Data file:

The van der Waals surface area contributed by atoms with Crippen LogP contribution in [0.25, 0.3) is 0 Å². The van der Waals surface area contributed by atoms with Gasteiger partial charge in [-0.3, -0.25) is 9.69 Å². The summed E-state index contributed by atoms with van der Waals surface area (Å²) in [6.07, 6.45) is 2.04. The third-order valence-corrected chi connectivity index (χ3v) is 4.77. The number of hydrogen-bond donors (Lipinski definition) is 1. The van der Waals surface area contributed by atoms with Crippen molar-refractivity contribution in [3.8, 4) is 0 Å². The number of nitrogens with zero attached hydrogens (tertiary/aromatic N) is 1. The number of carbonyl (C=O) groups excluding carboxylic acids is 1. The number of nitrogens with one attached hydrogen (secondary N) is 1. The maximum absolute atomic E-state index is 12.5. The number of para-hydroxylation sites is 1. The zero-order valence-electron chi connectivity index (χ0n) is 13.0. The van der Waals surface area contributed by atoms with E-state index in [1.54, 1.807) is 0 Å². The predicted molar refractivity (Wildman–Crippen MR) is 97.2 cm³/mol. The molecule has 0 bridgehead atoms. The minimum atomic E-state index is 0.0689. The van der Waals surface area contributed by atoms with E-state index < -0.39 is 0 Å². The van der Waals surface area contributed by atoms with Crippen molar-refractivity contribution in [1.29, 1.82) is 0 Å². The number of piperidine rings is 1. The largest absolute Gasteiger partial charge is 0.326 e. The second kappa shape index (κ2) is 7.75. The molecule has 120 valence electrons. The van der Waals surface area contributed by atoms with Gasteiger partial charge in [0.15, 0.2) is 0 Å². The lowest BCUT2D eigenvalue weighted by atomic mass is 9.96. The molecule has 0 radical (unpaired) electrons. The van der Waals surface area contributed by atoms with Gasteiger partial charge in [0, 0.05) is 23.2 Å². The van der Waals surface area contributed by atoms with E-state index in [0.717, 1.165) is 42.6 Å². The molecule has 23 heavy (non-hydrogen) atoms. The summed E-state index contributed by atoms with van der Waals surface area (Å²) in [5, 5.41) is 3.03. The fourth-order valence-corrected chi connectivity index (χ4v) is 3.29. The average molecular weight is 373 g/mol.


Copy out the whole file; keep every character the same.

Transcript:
The van der Waals surface area contributed by atoms with Crippen LogP contribution in [0.25, 0.3) is 0 Å². The van der Waals surface area contributed by atoms with Gasteiger partial charge in [-0.3, -0.25) is 9.69 Å². The summed E-state index contributed by atoms with van der Waals surface area (Å²) in [6.07, 6.45) is 2.04. The third-order valence-corrected chi connectivity index (χ3v) is 4.77. The number of hydrogen-bond donors (Lipinski definition) is 1. The van der Waals surface area contributed by atoms with Crippen molar-refractivity contribution in [3.8, 4) is 0 Å². The number of nitrogens with zero attached hydrogens (tertiary/aromatic N) is 1. The number of carbonyl (C=O) groups excluding carboxylic acids is 1. The number of nitrogens with one attached hydrogen (secondary N) is 1. The maximum absolute atomic E-state index is 12.5. The number of para-hydroxylation sites is 1. The zero-order valence-electron chi connectivity index (χ0n) is 13.0. The van der Waals surface area contributed by atoms with E-state index in [1.54, 1.807) is 0 Å². The predicted molar refractivity (Wildman–Crippen MR) is 97.2 cm³/mol. The molecule has 0 bridgehead atoms. The minimum atomic E-state index is 0.0689. The van der Waals surface area contributed by atoms with E-state index < -0.39 is 0 Å². The van der Waals surface area contributed by atoms with Crippen molar-refractivity contribution in [1.29, 1.82) is 0 Å². The number of piperidine rings is 1. The largest absolute Gasteiger partial charge is 0.326 e. The second kappa shape index (κ2) is 7.75. The molecule has 120 valence electrons. The van der Waals surface area contributed by atoms with Gasteiger partial charge in [0.15, 0.2) is 0 Å². The lowest BCUT2D eigenvalue weighted by atomic mass is 9.96. The molecule has 0 radical (unpaired) electrons. The van der Waals surface area contributed by atoms with Gasteiger partial charge in [0, 0.05) is 23.2 Å². The van der Waals surface area contributed by atoms with E-state index in [0.717, 1.165) is 42.6 Å². The molecule has 23 heavy (non-hydrogen) atoms. The summed E-state index contributed by atoms with van der Waals surface area (Å²) in [5, 5.41) is 3.03. The fourth-order valence-corrected chi connectivity index (χ4v) is 3.29. The average molecular weight is 373 g/mol.